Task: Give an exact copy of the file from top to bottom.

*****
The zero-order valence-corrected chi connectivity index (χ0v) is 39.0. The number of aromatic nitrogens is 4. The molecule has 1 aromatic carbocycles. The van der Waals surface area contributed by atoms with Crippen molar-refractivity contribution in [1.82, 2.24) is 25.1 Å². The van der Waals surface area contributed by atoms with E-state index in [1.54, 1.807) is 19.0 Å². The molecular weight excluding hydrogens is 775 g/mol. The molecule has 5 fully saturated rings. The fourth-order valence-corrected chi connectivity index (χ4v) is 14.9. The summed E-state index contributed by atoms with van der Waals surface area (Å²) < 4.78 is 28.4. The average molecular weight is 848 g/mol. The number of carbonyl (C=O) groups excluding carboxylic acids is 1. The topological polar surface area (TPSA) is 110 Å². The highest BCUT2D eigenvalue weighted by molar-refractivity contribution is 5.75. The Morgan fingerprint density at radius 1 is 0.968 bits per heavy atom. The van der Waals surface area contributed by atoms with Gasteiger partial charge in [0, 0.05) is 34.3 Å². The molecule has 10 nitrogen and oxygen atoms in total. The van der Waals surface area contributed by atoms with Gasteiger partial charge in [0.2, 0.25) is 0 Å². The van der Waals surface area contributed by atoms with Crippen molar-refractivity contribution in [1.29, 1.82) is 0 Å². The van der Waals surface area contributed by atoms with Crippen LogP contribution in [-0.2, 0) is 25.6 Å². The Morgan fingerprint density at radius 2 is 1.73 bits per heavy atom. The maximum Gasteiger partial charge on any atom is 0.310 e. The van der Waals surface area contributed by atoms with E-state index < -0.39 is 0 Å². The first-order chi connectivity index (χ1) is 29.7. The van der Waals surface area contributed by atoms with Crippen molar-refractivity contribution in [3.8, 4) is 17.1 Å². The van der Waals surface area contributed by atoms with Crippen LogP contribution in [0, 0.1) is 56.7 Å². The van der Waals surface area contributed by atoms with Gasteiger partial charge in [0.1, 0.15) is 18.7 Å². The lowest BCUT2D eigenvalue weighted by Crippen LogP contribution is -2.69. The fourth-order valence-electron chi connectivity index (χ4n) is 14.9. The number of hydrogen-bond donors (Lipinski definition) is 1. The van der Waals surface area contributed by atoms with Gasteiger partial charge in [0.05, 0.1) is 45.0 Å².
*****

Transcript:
The zero-order valence-corrected chi connectivity index (χ0v) is 39.0. The number of aromatic nitrogens is 4. The molecule has 1 aromatic carbocycles. The van der Waals surface area contributed by atoms with Crippen molar-refractivity contribution in [1.82, 2.24) is 25.1 Å². The van der Waals surface area contributed by atoms with E-state index in [1.54, 1.807) is 19.0 Å². The molecular weight excluding hydrogens is 775 g/mol. The molecule has 5 fully saturated rings. The fourth-order valence-corrected chi connectivity index (χ4v) is 14.9. The summed E-state index contributed by atoms with van der Waals surface area (Å²) < 4.78 is 28.4. The average molecular weight is 848 g/mol. The number of carbonyl (C=O) groups excluding carboxylic acids is 1. The topological polar surface area (TPSA) is 110 Å². The highest BCUT2D eigenvalue weighted by molar-refractivity contribution is 5.75. The Morgan fingerprint density at radius 1 is 0.968 bits per heavy atom. The van der Waals surface area contributed by atoms with Gasteiger partial charge in [0, 0.05) is 34.3 Å². The molecule has 10 nitrogen and oxygen atoms in total. The van der Waals surface area contributed by atoms with Gasteiger partial charge in [0.2, 0.25) is 0 Å². The van der Waals surface area contributed by atoms with Crippen molar-refractivity contribution in [1.29, 1.82) is 0 Å². The van der Waals surface area contributed by atoms with Crippen LogP contribution in [-0.2, 0) is 25.6 Å². The Morgan fingerprint density at radius 2 is 1.73 bits per heavy atom. The maximum Gasteiger partial charge on any atom is 0.310 e. The van der Waals surface area contributed by atoms with E-state index < -0.39 is 0 Å². The first-order chi connectivity index (χ1) is 29.7. The van der Waals surface area contributed by atoms with Crippen molar-refractivity contribution in [3.8, 4) is 17.1 Å². The van der Waals surface area contributed by atoms with Crippen LogP contribution in [0, 0.1) is 56.7 Å². The van der Waals surface area contributed by atoms with Gasteiger partial charge in [0.1, 0.15) is 18.7 Å². The lowest BCUT2D eigenvalue weighted by Crippen LogP contribution is -2.69. The fourth-order valence-electron chi connectivity index (χ4n) is 14.9. The number of hydrogen-bond donors (Lipinski definition) is 1. The van der Waals surface area contributed by atoms with Gasteiger partial charge in [0.05, 0.1) is 45.0 Å².